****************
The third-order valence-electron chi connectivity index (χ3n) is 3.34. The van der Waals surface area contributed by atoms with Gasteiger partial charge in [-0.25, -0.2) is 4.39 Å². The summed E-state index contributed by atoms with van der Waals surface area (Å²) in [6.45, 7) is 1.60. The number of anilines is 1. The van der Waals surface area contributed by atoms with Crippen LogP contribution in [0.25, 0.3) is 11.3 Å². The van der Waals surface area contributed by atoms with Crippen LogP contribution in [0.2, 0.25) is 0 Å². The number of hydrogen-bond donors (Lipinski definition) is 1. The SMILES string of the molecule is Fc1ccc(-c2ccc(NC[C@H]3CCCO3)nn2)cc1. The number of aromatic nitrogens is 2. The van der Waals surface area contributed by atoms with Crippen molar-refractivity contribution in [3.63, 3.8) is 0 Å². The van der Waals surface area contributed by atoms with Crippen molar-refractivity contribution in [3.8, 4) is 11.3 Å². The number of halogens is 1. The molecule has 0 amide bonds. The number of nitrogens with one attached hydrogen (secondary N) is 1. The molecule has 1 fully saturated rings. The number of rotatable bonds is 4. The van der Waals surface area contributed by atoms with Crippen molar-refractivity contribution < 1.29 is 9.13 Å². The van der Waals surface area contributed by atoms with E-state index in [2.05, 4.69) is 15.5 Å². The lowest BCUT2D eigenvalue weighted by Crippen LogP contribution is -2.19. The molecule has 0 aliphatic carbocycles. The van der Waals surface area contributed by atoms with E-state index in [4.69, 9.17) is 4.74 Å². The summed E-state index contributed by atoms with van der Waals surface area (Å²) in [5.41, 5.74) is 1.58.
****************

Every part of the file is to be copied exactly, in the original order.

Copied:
The third-order valence-electron chi connectivity index (χ3n) is 3.34. The van der Waals surface area contributed by atoms with Gasteiger partial charge in [-0.25, -0.2) is 4.39 Å². The summed E-state index contributed by atoms with van der Waals surface area (Å²) in [6.45, 7) is 1.60. The number of anilines is 1. The van der Waals surface area contributed by atoms with Crippen LogP contribution in [0.25, 0.3) is 11.3 Å². The van der Waals surface area contributed by atoms with Crippen LogP contribution in [0.2, 0.25) is 0 Å². The number of hydrogen-bond donors (Lipinski definition) is 1. The SMILES string of the molecule is Fc1ccc(-c2ccc(NC[C@H]3CCCO3)nn2)cc1. The number of aromatic nitrogens is 2. The van der Waals surface area contributed by atoms with Crippen molar-refractivity contribution in [3.63, 3.8) is 0 Å². The van der Waals surface area contributed by atoms with Crippen molar-refractivity contribution in [3.8, 4) is 11.3 Å². The number of halogens is 1. The molecule has 0 amide bonds. The number of nitrogens with one attached hydrogen (secondary N) is 1. The molecule has 1 fully saturated rings. The number of rotatable bonds is 4. The van der Waals surface area contributed by atoms with Crippen molar-refractivity contribution < 1.29 is 9.13 Å². The van der Waals surface area contributed by atoms with E-state index in [2.05, 4.69) is 15.5 Å². The lowest BCUT2D eigenvalue weighted by Crippen LogP contribution is -2.19. The molecule has 0 aliphatic carbocycles. The van der Waals surface area contributed by atoms with E-state index in [4.69, 9.17) is 4.74 Å². The summed E-state index contributed by atoms with van der Waals surface area (Å²) in [5.41, 5.74) is 1.58.